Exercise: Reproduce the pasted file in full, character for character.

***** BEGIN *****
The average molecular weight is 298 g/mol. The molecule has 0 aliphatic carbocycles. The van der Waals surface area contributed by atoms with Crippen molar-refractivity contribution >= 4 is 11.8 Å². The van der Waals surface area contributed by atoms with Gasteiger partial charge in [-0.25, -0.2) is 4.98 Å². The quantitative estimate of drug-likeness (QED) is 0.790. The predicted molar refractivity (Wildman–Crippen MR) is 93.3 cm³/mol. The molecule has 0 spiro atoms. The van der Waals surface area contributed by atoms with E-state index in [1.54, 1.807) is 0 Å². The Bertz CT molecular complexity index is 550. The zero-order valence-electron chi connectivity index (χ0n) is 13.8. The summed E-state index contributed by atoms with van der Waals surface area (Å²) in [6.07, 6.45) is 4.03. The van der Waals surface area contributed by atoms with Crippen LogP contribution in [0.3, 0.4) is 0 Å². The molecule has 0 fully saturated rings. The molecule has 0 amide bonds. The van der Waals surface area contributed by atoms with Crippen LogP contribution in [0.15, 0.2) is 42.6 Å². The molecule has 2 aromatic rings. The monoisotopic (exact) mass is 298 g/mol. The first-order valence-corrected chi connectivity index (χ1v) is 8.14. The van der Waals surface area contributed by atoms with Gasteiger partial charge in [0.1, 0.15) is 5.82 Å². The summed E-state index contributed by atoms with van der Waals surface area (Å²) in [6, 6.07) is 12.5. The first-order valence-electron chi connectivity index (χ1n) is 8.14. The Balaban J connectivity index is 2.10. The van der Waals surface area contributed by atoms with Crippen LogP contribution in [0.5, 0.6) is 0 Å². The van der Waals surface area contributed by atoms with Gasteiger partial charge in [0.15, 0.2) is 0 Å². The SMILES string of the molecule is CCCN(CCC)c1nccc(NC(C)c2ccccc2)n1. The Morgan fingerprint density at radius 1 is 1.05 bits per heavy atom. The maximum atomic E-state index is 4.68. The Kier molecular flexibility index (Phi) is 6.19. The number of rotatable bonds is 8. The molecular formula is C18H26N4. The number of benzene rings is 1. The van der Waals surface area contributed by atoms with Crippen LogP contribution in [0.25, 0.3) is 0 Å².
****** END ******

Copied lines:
The average molecular weight is 298 g/mol. The molecule has 0 aliphatic carbocycles. The van der Waals surface area contributed by atoms with Crippen molar-refractivity contribution >= 4 is 11.8 Å². The van der Waals surface area contributed by atoms with Gasteiger partial charge in [-0.25, -0.2) is 4.98 Å². The quantitative estimate of drug-likeness (QED) is 0.790. The predicted molar refractivity (Wildman–Crippen MR) is 93.3 cm³/mol. The molecule has 0 spiro atoms. The van der Waals surface area contributed by atoms with E-state index in [1.54, 1.807) is 0 Å². The Bertz CT molecular complexity index is 550. The zero-order valence-electron chi connectivity index (χ0n) is 13.8. The summed E-state index contributed by atoms with van der Waals surface area (Å²) in [6.07, 6.45) is 4.03. The van der Waals surface area contributed by atoms with Crippen LogP contribution in [0.3, 0.4) is 0 Å². The molecule has 0 fully saturated rings. The molecule has 0 amide bonds. The van der Waals surface area contributed by atoms with Crippen LogP contribution in [0.15, 0.2) is 42.6 Å². The molecule has 2 aromatic rings. The monoisotopic (exact) mass is 298 g/mol. The first-order valence-corrected chi connectivity index (χ1v) is 8.14. The van der Waals surface area contributed by atoms with Gasteiger partial charge in [0.1, 0.15) is 5.82 Å². The summed E-state index contributed by atoms with van der Waals surface area (Å²) in [6, 6.07) is 12.5. The first-order valence-electron chi connectivity index (χ1n) is 8.14. The Balaban J connectivity index is 2.10. The van der Waals surface area contributed by atoms with Crippen LogP contribution in [0.5, 0.6) is 0 Å². The van der Waals surface area contributed by atoms with Gasteiger partial charge in [0.15, 0.2) is 0 Å². The SMILES string of the molecule is CCCN(CCC)c1nccc(NC(C)c2ccccc2)n1. The Morgan fingerprint density at radius 1 is 1.05 bits per heavy atom. The maximum atomic E-state index is 4.68. The Kier molecular flexibility index (Phi) is 6.19. The number of rotatable bonds is 8. The molecular formula is C18H26N4. The number of benzene rings is 1. The van der Waals surface area contributed by atoms with Crippen LogP contribution in [0.25, 0.3) is 0 Å².